7. ^ "Exclusive Green Day Three Pack & Mayhem Festival Eight Pack Come To Rock Band". Rockband.com. July 2, 2009. Archived from the original on July 5, 2009. Retrieved June 23, 2010.
  8. ^ a b Erlewine, Stephen Thomas. "Holy Wood (In the Shadow of the Valley of Death) [Enhanced] review". allmusic. All Media Guide (Rovi). Retrieved 2010-11-16.
  9. ^ a b Myers, Ben (2000-12-09). "Holy Wood". Kerrang!. Bauer Media Group (831).
  10. ^ a b c "Marilyn Manson's Big Day Out". VH1. MTV Networks (Viacom). 2000-08-30. Archived from the original on 2012-02-10. Retrieved 2011-04-05.
  11. ^ a b c d Gargano, Paul (November 2000). "Holy Wars: The Ground Campaign Begins". Metal Edge. Zenbu Media.
  12. ^ a b Saidman, Sorelle (2000-09-18). "Marilyn Manson Unveils Tour Plans, First Single For Holy Wood". VH1. MTV Networks (Viacom). Retrieved 2010-11-16.[permanent dead link]
  13. ^ a b c VanHorn, Teri (1999-12-16). "Marilyn Manson: Upcoming Album 'Unlike' Predecessors". VH1. Archived from the original on 2011-08-21. Retrieved 2011-04-05.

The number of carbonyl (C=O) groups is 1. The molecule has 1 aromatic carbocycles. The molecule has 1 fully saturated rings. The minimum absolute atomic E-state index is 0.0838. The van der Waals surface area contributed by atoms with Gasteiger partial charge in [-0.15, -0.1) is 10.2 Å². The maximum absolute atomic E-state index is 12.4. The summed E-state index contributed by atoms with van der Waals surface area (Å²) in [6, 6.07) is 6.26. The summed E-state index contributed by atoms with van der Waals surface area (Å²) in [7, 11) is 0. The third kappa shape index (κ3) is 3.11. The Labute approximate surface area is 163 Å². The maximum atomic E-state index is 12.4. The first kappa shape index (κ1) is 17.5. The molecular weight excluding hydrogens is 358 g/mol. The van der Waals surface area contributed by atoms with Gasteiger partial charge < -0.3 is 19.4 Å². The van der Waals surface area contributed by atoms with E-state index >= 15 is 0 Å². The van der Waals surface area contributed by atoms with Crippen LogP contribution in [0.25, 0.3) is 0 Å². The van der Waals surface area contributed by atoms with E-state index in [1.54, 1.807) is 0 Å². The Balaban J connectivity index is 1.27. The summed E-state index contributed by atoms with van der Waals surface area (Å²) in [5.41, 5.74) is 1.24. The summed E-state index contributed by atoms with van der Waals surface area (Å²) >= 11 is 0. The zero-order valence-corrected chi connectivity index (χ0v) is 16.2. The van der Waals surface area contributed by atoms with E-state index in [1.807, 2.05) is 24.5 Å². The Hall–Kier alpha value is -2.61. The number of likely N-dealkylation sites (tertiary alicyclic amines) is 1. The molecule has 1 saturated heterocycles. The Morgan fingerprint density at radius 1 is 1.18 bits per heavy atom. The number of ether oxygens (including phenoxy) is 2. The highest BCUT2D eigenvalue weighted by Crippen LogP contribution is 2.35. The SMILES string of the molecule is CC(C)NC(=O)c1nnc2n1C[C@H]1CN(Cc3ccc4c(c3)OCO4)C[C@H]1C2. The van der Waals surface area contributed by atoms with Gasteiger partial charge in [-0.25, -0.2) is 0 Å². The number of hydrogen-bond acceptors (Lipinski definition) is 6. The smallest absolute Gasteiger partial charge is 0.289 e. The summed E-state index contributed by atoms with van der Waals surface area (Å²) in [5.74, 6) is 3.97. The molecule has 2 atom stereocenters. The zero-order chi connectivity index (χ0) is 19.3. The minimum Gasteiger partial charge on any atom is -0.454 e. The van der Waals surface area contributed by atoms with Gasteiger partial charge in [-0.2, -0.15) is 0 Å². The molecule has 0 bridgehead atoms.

14. ^ a b c "Marilyn Manson Announces First Leg Of World Tour". VH1. 2000-09-22. Archived from the original on 2011-08-21. Retrieved 2011-04-03.
  15. ^ a b Mancini, Robert (2000-11-15). "Marilyn Manson Marks Holy Wood Release With Acoustic Set". MTV News. MTV Networks (Viacom). Retrieved 2011-04-01.
  16. ^ "'...Wood' You Believe It?". NME. 2000-11-10. Archived from the original on 2012-10-21. Retrieved 2011-04-01.
  17. ^ "Disposable Teens, Pt. 1 overview". allmusic. All Media Guide (Rovi). Retrieved 2011-07-01.
  18. ^ "Disposable Teens, Pt. 2 overview". allmusic. All Media Guide (Rovi). Retrieved 2011-07-01.
  19. ^ "Marilyn Manson - Disposable Teens (Song)". Australian-charts.com. Retrieved June 23, 2010.
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  23. ^ "Marilyn Manson – Disposable Teens" (in Dutch). Single Top 100.
  24. ^ "Music & Media: Eurochart Hot 100" (PDF). Music & Media. Retrieved May 1, 2018.[permanent dead link]
  25. ^ "Marilyn Manson – Disposable Teens" Canciones Top 50.
  26. ^ "Marilyn Manson – Disposable Teens". Singles Top 100.
  27. ^ "Marilyn Manson – Disposable Teens". Swiss Singles Chart.
  28. ^ a b "Marilyn Manson Billboard Singles". Allmusic. Retrieved June 23, 2010.
  29. ^ "Kerrang! 100 Greatest Singles of All Time". Kerrang!. Archived from the original on 2011-07-06. Retrieved 2011-03-06.